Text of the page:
Blacks are more likely to be diagnosed with breast cancers at later stages than whites


For many years, oncologists and cancer doctors are concerned about a strange phenomenon — why does black women have a propensity to die from breast cancer than whites? Unfortunately, at present it is still a mystery. reported by a new study that shows the racial disparity can not be chalked up to obesity differences.

As a group, black women in America are generally heavier than whites and researchers had thought that might explicate why only 78% survive 5 years after the diagnosis of breast cancer, in comparison to 90% of white women.

“This has been a major question,” accented Susan M. Gapstur of the U.S. Cancer Society, who wasn’t active in the new work.

Several studies have tied obesity to poorer survival after breast cancer, but just a few small ones have tested whether that connection varies by race.

And the new study, published in the Journal of Clinical Oncology, is the most detailed and well-designed up to now, Gapstur told Reuters Health.

Yani Lu of City of Hope in Duarte, California, and colleagues used data gathered for an earlier breast cancer study on more than 4,500 women located in major American cities.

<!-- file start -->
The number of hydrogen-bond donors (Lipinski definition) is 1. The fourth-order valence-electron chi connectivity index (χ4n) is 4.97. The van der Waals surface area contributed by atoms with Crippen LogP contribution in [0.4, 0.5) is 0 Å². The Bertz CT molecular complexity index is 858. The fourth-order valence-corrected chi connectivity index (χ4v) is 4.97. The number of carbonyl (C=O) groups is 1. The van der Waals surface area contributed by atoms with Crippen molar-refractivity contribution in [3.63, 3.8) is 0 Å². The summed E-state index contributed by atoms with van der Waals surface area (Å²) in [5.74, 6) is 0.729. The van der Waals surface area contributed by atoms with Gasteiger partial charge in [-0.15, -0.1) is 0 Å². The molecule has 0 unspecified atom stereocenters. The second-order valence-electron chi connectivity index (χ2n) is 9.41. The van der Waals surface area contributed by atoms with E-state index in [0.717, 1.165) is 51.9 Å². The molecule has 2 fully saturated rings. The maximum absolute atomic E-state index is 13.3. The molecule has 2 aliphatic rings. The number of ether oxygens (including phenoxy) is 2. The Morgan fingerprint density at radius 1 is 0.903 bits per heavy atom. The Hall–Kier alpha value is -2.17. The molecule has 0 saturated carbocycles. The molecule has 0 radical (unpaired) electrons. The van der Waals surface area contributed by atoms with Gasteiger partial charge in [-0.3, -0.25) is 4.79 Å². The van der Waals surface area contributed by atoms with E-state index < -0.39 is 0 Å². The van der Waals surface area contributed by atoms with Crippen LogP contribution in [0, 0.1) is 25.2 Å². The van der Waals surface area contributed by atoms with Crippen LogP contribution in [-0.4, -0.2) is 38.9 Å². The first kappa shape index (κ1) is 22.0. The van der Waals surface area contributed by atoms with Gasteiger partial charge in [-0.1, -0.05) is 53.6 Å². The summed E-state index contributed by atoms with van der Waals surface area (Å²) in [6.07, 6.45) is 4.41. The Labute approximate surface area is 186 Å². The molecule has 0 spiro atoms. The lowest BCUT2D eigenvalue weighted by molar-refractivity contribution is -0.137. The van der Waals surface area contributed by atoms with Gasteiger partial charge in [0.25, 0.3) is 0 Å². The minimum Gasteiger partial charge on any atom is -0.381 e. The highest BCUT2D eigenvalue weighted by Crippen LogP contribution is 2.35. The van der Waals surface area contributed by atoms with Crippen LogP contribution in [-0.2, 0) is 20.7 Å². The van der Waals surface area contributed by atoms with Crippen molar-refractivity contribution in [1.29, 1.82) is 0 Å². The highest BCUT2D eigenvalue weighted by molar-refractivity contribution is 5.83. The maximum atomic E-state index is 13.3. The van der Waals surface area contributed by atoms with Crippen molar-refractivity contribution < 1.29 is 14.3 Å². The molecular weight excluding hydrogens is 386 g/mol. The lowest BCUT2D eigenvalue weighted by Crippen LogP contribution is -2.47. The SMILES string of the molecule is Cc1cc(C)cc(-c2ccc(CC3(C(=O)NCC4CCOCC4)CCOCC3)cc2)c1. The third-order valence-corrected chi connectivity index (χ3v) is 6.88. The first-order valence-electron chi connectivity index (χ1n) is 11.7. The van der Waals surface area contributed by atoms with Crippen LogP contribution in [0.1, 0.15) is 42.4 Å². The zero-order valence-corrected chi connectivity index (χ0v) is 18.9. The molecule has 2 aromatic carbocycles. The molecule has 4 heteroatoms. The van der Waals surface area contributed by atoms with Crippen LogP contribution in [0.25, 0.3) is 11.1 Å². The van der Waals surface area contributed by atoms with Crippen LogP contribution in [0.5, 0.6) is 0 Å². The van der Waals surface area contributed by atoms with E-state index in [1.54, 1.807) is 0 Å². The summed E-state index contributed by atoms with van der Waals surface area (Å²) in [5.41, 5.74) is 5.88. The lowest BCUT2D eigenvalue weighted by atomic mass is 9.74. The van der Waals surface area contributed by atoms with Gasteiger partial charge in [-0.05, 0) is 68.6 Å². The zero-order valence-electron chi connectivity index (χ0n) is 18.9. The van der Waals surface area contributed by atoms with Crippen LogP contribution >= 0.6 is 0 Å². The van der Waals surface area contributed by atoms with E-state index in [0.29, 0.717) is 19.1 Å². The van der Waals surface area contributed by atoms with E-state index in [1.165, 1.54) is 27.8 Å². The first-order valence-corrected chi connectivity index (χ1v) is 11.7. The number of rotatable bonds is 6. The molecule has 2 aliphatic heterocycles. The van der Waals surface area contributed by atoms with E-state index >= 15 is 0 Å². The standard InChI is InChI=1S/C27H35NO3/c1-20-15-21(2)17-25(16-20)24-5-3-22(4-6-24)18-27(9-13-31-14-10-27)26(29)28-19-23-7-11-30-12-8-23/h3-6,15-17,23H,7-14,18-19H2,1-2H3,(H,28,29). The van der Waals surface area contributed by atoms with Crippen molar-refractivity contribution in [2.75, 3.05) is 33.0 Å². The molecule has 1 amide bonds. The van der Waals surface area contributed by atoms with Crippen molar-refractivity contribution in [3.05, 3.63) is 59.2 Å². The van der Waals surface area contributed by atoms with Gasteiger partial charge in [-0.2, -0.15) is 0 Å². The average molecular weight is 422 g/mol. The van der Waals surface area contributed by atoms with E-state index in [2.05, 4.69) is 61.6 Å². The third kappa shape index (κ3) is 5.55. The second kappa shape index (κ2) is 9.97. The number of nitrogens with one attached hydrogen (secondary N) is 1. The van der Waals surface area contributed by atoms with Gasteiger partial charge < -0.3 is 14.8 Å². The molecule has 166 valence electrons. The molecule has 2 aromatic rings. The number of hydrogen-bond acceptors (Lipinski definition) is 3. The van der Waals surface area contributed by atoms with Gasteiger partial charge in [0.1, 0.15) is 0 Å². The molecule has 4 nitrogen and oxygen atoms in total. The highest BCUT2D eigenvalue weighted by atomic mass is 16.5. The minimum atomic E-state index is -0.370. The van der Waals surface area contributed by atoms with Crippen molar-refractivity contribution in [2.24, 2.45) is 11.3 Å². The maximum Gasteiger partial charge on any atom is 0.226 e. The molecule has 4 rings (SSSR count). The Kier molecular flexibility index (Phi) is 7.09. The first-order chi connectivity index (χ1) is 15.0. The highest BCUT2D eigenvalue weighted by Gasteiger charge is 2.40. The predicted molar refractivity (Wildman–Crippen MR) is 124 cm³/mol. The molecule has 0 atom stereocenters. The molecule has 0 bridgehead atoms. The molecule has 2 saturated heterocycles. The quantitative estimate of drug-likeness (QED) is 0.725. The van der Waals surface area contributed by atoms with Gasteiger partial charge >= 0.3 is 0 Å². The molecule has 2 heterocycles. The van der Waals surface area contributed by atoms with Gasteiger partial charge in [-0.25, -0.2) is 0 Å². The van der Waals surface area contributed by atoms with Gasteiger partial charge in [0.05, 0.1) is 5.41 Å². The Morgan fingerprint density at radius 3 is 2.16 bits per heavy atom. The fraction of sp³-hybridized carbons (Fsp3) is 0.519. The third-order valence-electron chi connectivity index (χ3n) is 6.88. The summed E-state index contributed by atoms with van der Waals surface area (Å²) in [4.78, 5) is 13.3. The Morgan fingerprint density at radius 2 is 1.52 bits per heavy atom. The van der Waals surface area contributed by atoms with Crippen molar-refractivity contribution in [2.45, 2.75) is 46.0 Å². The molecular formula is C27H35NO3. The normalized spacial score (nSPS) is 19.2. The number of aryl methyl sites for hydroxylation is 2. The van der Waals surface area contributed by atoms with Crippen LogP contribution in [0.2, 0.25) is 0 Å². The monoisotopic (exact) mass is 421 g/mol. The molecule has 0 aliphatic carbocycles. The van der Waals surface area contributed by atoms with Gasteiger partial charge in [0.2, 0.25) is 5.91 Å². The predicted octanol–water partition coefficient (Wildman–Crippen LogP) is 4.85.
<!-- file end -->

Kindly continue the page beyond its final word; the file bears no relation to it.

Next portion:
About a third of the women were black and the rest were white, and all of them were between aged 35 and 64 when they were confirmed with breast cancer.

Over eight years later, 14% of the white women and 25 % of the black women had died from breast cancer.

The women who had been interviewed about their weight 5 years before their diagnosis of cancer and more than two times as many black women as white were obese (27% versus 12%).

Obese white women had a 46% higher risk of dying of breast cancer than their normal-weight white peers and the improved risk survived after taking other diseases and education into account.

But there was no such link for blacks.

The researchers did find a hint that extra poundage might be connected with cancer death in black women with advanced disease, but Gapstur said those findings would have to be replicated by additional studies in other groups.

“It was unexpected that this study shows a confident connection between adiposity and breast cancer mortality in white women and not in black women,” she said.

“It raises important questions on other probable reasons.”

While there aren’t any bulletproof answers yet, researchers believe differences in tumor biology and also health care access could be at play.

A year ago, for example, one study discovered that black and Hispanic women wait longer to get medications after breast cancer surgery than whites.

Previous research has also found that black women usually tend to be diagnosed with breast cancers at later stages than white women.

“We don’t yet have a clear picture,” Gapstur said.

Yet, she added, the message to black breast cancer survivors isn’t that they should not be worried about their weight.

“It is usually necessary to maintain a healthy weight, for many different reasons,” she said.

More about women breast cancer, please visit Breast Cancer Patients



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